There’s no doubt that the Florida jurors who cleared George Zimmerman of all charges in the shooting death of Trayvon Martin came to the correct decision last week. But sometimes there is a vast difference between justice and what is just.
Under the state’s controversial “Stand Your Ground” law it doesn’t matter that the 17-year-old victim was unarmed, or how—or even why—the fatal confrontation started. The only salient issue was whether his 29-year-old killer, the self-appointed captain of the neighbourhood watch, had a “reasonable belief” that he himself might be killed or suffer “great bodily harm.” In Florida, and the more than 30 other U.S. states that have bowed to pressure from the National Rifle Association and remade the definition of self-defence, it’s now basically shoot first and answer one simple question later: Were you scared?
Zimmerman never took the stand in his defence, and he didn’t need to. The standard Florida-sized jury of six women—five were white, and one Hispanic—clearly sympathized with his plight and shared similar insecurities. In an interview with CNN, one juror, her identity concealed, placed much of the blame on Martin, a young black man strolling back from the 7-11 in the dark and rain with his hoodie up along the streets and paths of a gated community. “Anybody would think anybody walking down the road, stopping and turning and looking, if that’s exactly what happened, was suspicious,” she said. And while Zimmerman went “above and beyond” what he should have done, ignoring the entreaties of a police dispatcher and leaving his truck to pursue Martin on foot, his “heart was in the right place,” she added. There had been a lot of thievery in his grandly named, if slightly rundown, Retreat at Twin Lakes subdivision. “I have no doubt George feared for his life.”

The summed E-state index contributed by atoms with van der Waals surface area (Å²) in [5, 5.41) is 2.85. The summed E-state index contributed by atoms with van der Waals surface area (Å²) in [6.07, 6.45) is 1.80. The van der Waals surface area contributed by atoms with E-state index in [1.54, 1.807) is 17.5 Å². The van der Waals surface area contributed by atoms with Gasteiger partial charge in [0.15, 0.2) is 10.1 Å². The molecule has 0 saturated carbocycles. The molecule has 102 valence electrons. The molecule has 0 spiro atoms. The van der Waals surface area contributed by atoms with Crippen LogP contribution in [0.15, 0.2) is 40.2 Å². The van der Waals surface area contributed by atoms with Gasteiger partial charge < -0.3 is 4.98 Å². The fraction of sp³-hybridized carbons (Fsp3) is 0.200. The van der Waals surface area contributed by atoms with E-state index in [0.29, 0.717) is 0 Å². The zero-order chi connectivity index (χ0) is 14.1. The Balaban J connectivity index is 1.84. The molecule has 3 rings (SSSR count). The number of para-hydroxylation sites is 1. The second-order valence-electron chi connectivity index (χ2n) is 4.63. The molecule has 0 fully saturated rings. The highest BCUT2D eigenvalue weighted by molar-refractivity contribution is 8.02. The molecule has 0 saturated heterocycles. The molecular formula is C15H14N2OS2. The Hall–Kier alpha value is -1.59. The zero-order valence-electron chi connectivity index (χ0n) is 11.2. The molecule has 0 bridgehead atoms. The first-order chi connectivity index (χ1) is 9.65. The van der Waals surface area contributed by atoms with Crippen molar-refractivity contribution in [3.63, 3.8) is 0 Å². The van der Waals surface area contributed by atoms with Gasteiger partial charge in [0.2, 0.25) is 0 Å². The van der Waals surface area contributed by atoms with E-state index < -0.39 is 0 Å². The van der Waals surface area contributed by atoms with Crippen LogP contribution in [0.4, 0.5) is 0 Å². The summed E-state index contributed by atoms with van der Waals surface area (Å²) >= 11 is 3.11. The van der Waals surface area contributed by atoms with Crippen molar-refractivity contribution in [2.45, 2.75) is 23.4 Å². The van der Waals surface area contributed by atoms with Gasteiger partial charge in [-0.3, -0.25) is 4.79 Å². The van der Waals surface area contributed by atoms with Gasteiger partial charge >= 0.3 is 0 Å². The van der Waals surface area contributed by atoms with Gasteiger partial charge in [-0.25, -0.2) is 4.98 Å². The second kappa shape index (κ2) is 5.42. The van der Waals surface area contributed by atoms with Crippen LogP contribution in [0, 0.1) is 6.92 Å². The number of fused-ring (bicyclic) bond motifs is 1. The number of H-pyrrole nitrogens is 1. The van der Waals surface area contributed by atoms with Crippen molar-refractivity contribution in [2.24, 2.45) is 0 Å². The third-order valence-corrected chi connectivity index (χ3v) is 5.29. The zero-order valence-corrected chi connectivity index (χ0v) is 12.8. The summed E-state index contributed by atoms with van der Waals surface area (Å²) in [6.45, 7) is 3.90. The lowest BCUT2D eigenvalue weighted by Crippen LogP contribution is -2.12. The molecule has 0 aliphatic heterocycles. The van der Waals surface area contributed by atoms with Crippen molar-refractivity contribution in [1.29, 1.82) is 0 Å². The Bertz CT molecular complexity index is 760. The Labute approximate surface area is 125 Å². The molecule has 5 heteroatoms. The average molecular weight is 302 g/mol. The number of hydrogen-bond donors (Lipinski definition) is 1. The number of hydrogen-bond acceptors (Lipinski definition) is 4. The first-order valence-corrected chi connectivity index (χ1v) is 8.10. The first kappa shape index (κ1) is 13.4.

Much of the attention on this case has focused on race. And certainly it’s fair to wonder whether police would have been so quick to buy the self-defence argument had the young victim been white, or the shooter black. But the facts have never really fit that still-too-familiar narrative. Zimmerman, half-Hispanic and bilingual, had friends of all races growing up in Virginia, and in his more recent Florida years has mentored a number of black teens. And the Twin Lakes community is more diverse than its gated status might suggest. (Martin was there visiting his father’s girlfriend and her son, who are among several African-American residents.)
What the testimony and evidence introduced over the three-week trial really pointed to is a problem with fear. When Zimmerman set up the neighbourhood watch in the summer of 2012, upset over a rash of property crimes, local police counselled him and the other volunteers not to arm themselves. But the young man went out and got himself a licensed 9mm pistol all the same. Over the eight months before the shooting, he called the police dozens of times, reporting on not just suspicious characters, but speeding vehicles and stray dogs, too. He was on his way to the grocery store, early on a Sunday night, when he spotted the kid in the hoodie. Martin, who was on the phone with a girlfriend back in Miami, was apparently scared, too—telling her that he was being followed by a “creepy-ass cracka.” And when the confrontation started, right outside the back doors of several townhomes just after 7 p.m., none of the neighbours who were watching or listening came outside to intervene, or respond to the cries for help.